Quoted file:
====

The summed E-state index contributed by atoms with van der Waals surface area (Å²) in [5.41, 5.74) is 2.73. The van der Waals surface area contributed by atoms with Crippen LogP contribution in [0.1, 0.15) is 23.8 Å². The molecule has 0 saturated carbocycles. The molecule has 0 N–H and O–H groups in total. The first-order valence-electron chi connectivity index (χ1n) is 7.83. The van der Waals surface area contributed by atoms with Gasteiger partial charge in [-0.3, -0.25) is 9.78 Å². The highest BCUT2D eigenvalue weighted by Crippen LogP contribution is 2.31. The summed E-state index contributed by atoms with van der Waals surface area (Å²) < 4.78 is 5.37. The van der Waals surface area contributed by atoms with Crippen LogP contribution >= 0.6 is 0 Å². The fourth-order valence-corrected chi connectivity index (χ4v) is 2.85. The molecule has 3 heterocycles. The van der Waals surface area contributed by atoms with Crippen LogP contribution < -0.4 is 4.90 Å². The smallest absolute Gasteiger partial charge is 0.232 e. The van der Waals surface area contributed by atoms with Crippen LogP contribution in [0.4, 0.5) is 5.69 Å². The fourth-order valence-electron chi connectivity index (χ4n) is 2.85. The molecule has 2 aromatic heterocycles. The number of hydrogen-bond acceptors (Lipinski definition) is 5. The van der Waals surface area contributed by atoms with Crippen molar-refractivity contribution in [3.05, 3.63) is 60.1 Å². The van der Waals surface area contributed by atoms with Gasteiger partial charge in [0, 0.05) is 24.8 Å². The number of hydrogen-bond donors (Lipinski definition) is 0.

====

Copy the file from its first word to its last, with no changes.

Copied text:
The summed E-state index contributed by atoms with van der Waals surface area (Å²) in [5.41, 5.74) is 2.73. The van der Waals surface area contributed by atoms with Crippen LogP contribution in [0.1, 0.15) is 23.8 Å². The molecule has 0 saturated carbocycles. The molecule has 0 N–H and O–H groups in total. The first-order valence-electron chi connectivity index (χ1n) is 7.83. The van der Waals surface area contributed by atoms with Gasteiger partial charge in [-0.3, -0.25) is 9.78 Å². The highest BCUT2D eigenvalue weighted by Crippen LogP contribution is 2.31. The summed E-state index contributed by atoms with van der Waals surface area (Å²) < 4.78 is 5.37. The van der Waals surface area contributed by atoms with Crippen LogP contribution >= 0.6 is 0 Å². The fourth-order valence-corrected chi connectivity index (χ4v) is 2.85. The molecule has 3 heterocycles. The van der Waals surface area contributed by atoms with Crippen LogP contribution < -0.4 is 4.90 Å². The smallest absolute Gasteiger partial charge is 0.232 e. The van der Waals surface area contributed by atoms with Crippen LogP contribution in [0.4, 0.5) is 5.69 Å². The fourth-order valence-electron chi connectivity index (χ4n) is 2.85. The molecule has 2 aromatic heterocycles. The number of hydrogen-bond acceptors (Lipinski definition) is 5. The van der Waals surface area contributed by atoms with Crippen molar-refractivity contribution in [3.05, 3.63) is 60.1 Å². The van der Waals surface area contributed by atoms with Gasteiger partial charge in [0, 0.05) is 24.8 Å². The number of hydrogen-bond donors (Lipinski definition) is 0.